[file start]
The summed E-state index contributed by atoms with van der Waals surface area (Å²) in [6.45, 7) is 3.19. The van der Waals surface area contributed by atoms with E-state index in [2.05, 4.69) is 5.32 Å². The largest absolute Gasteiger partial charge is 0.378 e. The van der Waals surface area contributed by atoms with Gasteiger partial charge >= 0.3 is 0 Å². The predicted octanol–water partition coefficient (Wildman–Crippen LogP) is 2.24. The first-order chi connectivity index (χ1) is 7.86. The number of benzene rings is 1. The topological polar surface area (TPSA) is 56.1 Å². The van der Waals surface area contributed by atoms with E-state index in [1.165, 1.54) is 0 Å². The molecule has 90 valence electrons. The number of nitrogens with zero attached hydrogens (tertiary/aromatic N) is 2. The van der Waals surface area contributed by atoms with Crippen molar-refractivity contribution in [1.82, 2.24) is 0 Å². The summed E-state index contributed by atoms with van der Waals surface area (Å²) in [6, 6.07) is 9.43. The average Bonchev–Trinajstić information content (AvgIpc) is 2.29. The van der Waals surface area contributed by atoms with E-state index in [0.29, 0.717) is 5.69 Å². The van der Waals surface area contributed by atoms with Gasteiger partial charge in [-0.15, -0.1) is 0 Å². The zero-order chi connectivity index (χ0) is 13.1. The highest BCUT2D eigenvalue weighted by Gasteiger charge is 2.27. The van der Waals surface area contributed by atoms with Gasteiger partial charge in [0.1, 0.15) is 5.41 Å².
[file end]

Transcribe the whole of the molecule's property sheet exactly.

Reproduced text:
The summed E-state index contributed by atoms with van der Waals surface area (Å²) in [6.45, 7) is 3.19. The van der Waals surface area contributed by atoms with E-state index in [2.05, 4.69) is 5.32 Å². The largest absolute Gasteiger partial charge is 0.378 e. The van der Waals surface area contributed by atoms with Gasteiger partial charge >= 0.3 is 0 Å². The predicted octanol–water partition coefficient (Wildman–Crippen LogP) is 2.24. The first-order chi connectivity index (χ1) is 7.86. The number of benzene rings is 1. The topological polar surface area (TPSA) is 56.1 Å². The van der Waals surface area contributed by atoms with E-state index in [1.165, 1.54) is 0 Å². The molecule has 90 valence electrons. The number of nitrogens with zero attached hydrogens (tertiary/aromatic N) is 2. The van der Waals surface area contributed by atoms with Crippen molar-refractivity contribution in [1.82, 2.24) is 0 Å². The summed E-state index contributed by atoms with van der Waals surface area (Å²) in [6, 6.07) is 9.43. The average Bonchev–Trinajstić information content (AvgIpc) is 2.29. The van der Waals surface area contributed by atoms with E-state index in [0.29, 0.717) is 5.69 Å². The van der Waals surface area contributed by atoms with Gasteiger partial charge in [-0.15, -0.1) is 0 Å². The zero-order chi connectivity index (χ0) is 13.1. The highest BCUT2D eigenvalue weighted by Gasteiger charge is 2.27. The van der Waals surface area contributed by atoms with Gasteiger partial charge in [0.1, 0.15) is 5.41 Å².